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Originally Posted by ChamoisDavisJr View Post
Jives with what Ray Maker says here as well;

https://www.dcrainmaker.com/2021/04/...rst-rides.html

But one of the things Im ever-so-slowly warming to over time and doing years of power meter accuracy testing, is that Im less convinced that on the whole power meters are as consistently accurate as people think and hope they are. And that for most people, even with slight shifting leg imbalances, I dont think its as critical an issue. ...

... Im coming to the conclusion that there are so many ways for power data to be inaccurate on any given day from any given vendor, that the left-only doubling thing probably is a wash in the end.


In general, people put far too much trust in their power meters providing day to day accuracy. Ive got great examples of super reputable units that just disagree on a random day for no reason: Quarq DZero vs Tacx NEO 2 or 2T spiking 3-5% different from any other day. Or a Favero Assioma pedal doing the same. Or a KICKR V5 doing the same. ... the industry is yet to the point where one can assume that a PR day of 5w higher or even 10w higher is a legit PR.

Im not saying single-sided is the answer for everyone, but I am saying that the vast majority of people who say single-sided is useless, would probably be surprised to find out how quietly inaccurate their power meters and trainers are day to day over months/years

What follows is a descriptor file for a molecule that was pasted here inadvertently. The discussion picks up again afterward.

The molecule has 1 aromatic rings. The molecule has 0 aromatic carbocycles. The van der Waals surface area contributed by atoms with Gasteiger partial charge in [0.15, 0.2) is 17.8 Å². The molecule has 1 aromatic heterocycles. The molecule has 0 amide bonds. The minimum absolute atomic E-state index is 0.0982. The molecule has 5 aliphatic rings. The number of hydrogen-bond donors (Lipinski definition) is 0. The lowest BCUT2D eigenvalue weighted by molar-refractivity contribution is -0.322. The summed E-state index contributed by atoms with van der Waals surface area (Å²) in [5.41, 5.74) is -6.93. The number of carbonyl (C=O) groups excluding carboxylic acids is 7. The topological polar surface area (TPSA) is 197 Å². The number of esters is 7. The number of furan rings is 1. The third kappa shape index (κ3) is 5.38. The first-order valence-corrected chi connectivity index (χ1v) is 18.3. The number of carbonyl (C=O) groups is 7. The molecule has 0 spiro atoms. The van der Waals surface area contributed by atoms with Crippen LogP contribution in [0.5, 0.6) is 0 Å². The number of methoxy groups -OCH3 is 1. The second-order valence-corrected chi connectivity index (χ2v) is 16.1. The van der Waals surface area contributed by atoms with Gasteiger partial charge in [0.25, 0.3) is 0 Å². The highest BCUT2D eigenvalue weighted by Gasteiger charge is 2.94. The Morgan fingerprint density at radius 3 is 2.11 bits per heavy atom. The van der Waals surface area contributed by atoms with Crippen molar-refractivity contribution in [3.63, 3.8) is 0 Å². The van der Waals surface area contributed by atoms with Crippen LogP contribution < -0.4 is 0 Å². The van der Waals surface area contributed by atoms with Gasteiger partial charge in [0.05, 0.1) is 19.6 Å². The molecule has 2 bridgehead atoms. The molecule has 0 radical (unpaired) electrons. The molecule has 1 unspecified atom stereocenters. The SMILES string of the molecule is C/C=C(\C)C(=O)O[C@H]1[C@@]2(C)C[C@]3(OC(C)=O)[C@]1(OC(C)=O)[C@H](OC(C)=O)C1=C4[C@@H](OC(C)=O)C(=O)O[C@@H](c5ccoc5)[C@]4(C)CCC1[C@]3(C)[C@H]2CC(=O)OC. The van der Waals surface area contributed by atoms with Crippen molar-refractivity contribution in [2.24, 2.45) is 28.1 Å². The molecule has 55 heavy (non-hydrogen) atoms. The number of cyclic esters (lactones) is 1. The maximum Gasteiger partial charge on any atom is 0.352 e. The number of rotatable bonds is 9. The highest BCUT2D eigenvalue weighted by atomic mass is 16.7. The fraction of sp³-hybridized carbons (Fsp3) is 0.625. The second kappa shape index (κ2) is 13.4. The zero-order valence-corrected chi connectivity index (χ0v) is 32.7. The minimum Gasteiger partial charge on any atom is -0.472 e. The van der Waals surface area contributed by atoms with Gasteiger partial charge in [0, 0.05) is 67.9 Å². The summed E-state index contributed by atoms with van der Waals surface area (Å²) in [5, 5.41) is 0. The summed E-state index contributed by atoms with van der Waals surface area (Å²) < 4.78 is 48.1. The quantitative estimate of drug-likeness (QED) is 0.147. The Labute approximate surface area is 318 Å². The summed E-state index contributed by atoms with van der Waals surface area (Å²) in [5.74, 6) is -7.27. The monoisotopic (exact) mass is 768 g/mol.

I actually paid for a subscription to Rays analyzer tool to compare power from my stages and my Cycleops trainer. Conclusion? Close enough for fat, old and slow,

The truly fast guys on here can quibble over the minutiae. Ill take meh because in reality Im meh.
Ray can write Rorschach ink blots and people Rashomon him all the time. He's saying that there are lots of failure modes for power meters. An example is that when Stages started selling a dual-sided PM, the Shimano RHS crank they installed the strain gauges on introduced new problems. It was dual-sided, but it wasn't really an improvement. In addition, in actual use, people often think they never need to check or even calibrate their power meters. So even if you buy an "accurate" power meter, there are variations across individual units either in installation or actual use that reduce accuracy. Here's the money plot from a study of actual power meters that were in actual use on riders' own bikes.

You can see that even SRMs and PowerTaps *in actual use* aren't perfect. This is what Ray was saying.

Finally, I don't know why people say if they're slow or new to using power they don't need an accurate and precise meter. That's like saying if you're new to woodworking you don't need an accurate tape measure. You need accuracy and precision whether you're novice or expert.
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Old 04-16-22, 09:57 AM
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L/R balance

Originally Posted by pennpaul View Post
More of a curiosity, for people who went single sided to double sided, how different was the power between legs?

For me.. L / R .. 55% / 45%
But Im working on it.

Barry